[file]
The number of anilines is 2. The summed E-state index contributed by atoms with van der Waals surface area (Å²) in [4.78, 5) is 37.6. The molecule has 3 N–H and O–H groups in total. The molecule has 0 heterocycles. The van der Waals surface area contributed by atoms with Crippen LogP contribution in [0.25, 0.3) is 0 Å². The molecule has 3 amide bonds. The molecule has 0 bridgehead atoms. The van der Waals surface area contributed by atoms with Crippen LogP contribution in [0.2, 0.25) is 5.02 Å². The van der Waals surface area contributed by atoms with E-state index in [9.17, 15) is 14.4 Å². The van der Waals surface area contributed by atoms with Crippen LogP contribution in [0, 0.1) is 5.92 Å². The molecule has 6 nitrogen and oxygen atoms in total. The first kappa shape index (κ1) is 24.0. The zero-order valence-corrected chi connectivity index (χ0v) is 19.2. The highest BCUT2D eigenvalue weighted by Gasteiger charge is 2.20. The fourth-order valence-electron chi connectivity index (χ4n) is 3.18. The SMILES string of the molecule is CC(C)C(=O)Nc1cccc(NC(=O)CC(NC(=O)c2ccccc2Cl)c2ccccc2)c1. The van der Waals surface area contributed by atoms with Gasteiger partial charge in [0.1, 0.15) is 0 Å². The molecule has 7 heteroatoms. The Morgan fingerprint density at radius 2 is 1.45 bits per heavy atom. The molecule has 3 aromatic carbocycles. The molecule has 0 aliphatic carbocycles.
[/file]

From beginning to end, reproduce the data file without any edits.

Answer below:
The number of anilines is 2. The summed E-state index contributed by atoms with van der Waals surface area (Å²) in [4.78, 5) is 37.6. The molecule has 3 N–H and O–H groups in total. The molecule has 0 heterocycles. The van der Waals surface area contributed by atoms with Crippen LogP contribution in [0.25, 0.3) is 0 Å². The molecule has 3 amide bonds. The molecule has 0 bridgehead atoms. The van der Waals surface area contributed by atoms with Crippen LogP contribution in [0.2, 0.25) is 5.02 Å². The van der Waals surface area contributed by atoms with E-state index in [9.17, 15) is 14.4 Å². The van der Waals surface area contributed by atoms with Crippen LogP contribution in [0, 0.1) is 5.92 Å². The molecule has 6 nitrogen and oxygen atoms in total. The first kappa shape index (κ1) is 24.0. The zero-order valence-corrected chi connectivity index (χ0v) is 19.2. The highest BCUT2D eigenvalue weighted by Gasteiger charge is 2.20. The fourth-order valence-electron chi connectivity index (χ4n) is 3.18. The SMILES string of the molecule is CC(C)C(=O)Nc1cccc(NC(=O)CC(NC(=O)c2ccccc2Cl)c2ccccc2)c1. The van der Waals surface area contributed by atoms with Gasteiger partial charge in [0.1, 0.15) is 0 Å². The molecule has 7 heteroatoms. The Morgan fingerprint density at radius 2 is 1.45 bits per heavy atom. The molecule has 3 aromatic carbocycles. The molecule has 0 aliphatic carbocycles.